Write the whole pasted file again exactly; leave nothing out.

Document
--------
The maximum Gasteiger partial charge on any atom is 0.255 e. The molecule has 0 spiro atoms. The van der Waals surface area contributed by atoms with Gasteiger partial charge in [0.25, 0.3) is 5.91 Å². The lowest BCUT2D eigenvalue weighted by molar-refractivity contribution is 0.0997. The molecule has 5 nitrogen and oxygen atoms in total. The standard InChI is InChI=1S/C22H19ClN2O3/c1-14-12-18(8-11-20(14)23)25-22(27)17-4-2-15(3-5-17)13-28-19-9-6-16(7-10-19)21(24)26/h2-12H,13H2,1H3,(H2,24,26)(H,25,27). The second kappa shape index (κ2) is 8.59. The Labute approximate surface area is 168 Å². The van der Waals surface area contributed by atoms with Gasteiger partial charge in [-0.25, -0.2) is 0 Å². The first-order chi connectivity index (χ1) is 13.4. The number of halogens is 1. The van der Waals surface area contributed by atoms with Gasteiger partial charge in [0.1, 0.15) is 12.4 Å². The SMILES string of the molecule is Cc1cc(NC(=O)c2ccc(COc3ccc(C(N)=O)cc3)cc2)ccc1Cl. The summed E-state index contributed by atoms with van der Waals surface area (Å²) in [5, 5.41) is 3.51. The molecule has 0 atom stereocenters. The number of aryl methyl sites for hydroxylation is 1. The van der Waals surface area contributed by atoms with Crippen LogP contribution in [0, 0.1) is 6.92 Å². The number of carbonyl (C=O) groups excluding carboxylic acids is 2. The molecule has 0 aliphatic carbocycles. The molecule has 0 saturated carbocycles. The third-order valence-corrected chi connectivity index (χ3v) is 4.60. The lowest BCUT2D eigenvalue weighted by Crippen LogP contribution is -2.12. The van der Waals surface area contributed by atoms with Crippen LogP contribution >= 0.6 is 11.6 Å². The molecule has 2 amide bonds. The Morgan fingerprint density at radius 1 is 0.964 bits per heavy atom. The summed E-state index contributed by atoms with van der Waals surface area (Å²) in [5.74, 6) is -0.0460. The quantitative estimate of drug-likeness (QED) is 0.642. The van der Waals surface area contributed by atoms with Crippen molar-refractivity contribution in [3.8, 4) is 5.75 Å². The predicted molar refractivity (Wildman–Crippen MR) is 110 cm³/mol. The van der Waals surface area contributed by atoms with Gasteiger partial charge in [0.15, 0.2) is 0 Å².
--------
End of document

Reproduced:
The maximum Gasteiger partial charge on any atom is 0.255 e. The molecule has 0 spiro atoms. The van der Waals surface area contributed by atoms with Gasteiger partial charge in [0.25, 0.3) is 5.91 Å². The lowest BCUT2D eigenvalue weighted by molar-refractivity contribution is 0.0997. The molecule has 5 nitrogen and oxygen atoms in total. The standard InChI is InChI=1S/C22H19ClN2O3/c1-14-12-18(8-11-20(14)23)25-22(27)17-4-2-15(3-5-17)13-28-19-9-6-16(7-10-19)21(24)26/h2-12H,13H2,1H3,(H2,24,26)(H,25,27). The second kappa shape index (κ2) is 8.59. The Labute approximate surface area is 168 Å². The van der Waals surface area contributed by atoms with Gasteiger partial charge in [-0.25, -0.2) is 0 Å². The first-order chi connectivity index (χ1) is 13.4. The number of halogens is 1. The van der Waals surface area contributed by atoms with Gasteiger partial charge in [0.1, 0.15) is 12.4 Å². The SMILES string of the molecule is Cc1cc(NC(=O)c2ccc(COc3ccc(C(N)=O)cc3)cc2)ccc1Cl. The summed E-state index contributed by atoms with van der Waals surface area (Å²) in [5, 5.41) is 3.51. The molecule has 0 atom stereocenters. The number of aryl methyl sites for hydroxylation is 1. The van der Waals surface area contributed by atoms with Crippen LogP contribution in [0, 0.1) is 6.92 Å². The number of carbonyl (C=O) groups excluding carboxylic acids is 2. The molecule has 0 aliphatic carbocycles. The molecule has 0 saturated carbocycles. The third-order valence-corrected chi connectivity index (χ3v) is 4.60. The lowest BCUT2D eigenvalue weighted by Crippen LogP contribution is -2.12. The van der Waals surface area contributed by atoms with Crippen LogP contribution >= 0.6 is 11.6 Å². The molecule has 2 amide bonds. The Morgan fingerprint density at radius 1 is 0.964 bits per heavy atom. The summed E-state index contributed by atoms with van der Waals surface area (Å²) in [5.74, 6) is -0.0460. The quantitative estimate of drug-likeness (QED) is 0.642. The van der Waals surface area contributed by atoms with Crippen molar-refractivity contribution in [3.8, 4) is 5.75 Å². The predicted molar refractivity (Wildman–Crippen MR) is 110 cm³/mol. The van der Waals surface area contributed by atoms with Gasteiger partial charge in [0.15, 0.2) is 0 Å².